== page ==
Summary dismissal letter: gross misconduct

This is a template letter verifying summary dismissal - often called dismissal without notice for gross misconduct (for example, for theft, fraud, or violence).
Suitable for use in: England & Wales and Scotland
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About this document

An act of gross misconduct is considered to be serious enough to overturn the contract between employer and employee, so justifying summary dismissal.

Exactly what an organisation regards as acts of this nature should be clear from its disciplinary rules. The ACAS Code of Practice on Disciplinary and Grievance Procedures recommends that employers should tell their employees what it constitutes.

It is important note that to avoid a tribunal claim or to win a case, it is essential that the appropriate procedures are in place within your organisation and that you follow them. In particular, it is worth dealing very thoroughly and carefully with how you prepare for and give notice.

In this letter you are setting out the subject matter of your complaint. This is the time to do your homework, take statements from anyone else involved, then present the employee with your case. A well drawn letter at this stage will enable your employee's adviser to see the full position and advise your employee accordingly. A bad letter will encourage an application to a tribunal. We strongly recommend that you read further about the ACAS Code of Conduct.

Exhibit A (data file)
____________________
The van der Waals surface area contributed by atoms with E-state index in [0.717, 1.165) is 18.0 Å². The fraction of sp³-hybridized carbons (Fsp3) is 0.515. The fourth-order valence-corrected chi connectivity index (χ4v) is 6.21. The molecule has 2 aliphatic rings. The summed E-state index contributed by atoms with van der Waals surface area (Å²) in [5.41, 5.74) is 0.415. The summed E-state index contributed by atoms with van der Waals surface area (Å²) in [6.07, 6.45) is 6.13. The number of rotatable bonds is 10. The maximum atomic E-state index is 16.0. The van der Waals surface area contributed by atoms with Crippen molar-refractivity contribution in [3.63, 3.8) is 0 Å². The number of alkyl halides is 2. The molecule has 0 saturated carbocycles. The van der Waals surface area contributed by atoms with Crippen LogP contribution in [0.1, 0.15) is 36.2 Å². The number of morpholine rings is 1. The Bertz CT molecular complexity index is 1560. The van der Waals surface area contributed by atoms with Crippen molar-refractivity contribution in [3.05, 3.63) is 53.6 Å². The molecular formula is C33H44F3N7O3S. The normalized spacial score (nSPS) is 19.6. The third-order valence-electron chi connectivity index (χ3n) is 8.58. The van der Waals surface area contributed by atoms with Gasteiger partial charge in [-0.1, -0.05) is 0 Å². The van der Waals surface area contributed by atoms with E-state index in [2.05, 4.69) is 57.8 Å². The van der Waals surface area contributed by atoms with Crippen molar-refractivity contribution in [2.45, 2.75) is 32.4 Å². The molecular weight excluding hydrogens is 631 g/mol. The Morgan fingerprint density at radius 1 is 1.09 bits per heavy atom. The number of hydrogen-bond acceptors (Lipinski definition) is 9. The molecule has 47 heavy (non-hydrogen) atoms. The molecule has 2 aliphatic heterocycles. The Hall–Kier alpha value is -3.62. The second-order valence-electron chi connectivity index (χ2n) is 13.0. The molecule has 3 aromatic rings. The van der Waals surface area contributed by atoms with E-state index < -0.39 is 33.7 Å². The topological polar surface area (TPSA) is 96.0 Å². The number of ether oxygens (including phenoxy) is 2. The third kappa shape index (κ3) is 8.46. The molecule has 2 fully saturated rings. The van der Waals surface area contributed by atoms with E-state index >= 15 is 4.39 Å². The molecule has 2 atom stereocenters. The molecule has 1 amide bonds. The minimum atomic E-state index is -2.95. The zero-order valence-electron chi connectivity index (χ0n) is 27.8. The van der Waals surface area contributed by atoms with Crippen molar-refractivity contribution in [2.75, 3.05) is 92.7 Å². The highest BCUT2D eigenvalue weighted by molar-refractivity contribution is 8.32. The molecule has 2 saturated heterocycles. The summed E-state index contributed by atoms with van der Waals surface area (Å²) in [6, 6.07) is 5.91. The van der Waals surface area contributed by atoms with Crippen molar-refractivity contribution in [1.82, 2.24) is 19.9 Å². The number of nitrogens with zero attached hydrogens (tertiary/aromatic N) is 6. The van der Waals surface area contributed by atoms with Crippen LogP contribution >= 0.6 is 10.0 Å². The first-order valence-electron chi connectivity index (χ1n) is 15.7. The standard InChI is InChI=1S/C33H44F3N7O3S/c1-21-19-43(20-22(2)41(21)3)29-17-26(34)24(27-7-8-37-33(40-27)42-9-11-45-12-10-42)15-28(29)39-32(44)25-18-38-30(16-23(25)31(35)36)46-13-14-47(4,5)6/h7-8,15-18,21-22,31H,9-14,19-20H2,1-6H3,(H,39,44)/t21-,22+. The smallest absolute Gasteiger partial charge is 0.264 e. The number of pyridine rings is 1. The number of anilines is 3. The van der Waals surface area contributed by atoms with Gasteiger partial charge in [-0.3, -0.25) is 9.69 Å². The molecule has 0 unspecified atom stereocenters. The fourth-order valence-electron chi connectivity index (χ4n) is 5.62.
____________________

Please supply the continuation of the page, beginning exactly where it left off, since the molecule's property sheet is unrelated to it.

Our employment letters show different styles of approach. Managerial authority is always present, but there is more sympathy in some than others, depending on the degree of blameworthiness of the employee. A gentle style may be important to preserve the goodwill of a faltering starter who is struggling to make the grade, but it is important to be very firm with for example, a blatant disregard of safety procedures.

Application and features

  • Formal letter suitable for any employee or any employer, no matter the business type or size
  • Written in plain English


  • Details of the parties involved
  • The legal position
  • Employer’s legal rights
  • Proposed course of action

This document was written by a solicitor for Net Lawman. It complies with current English law.

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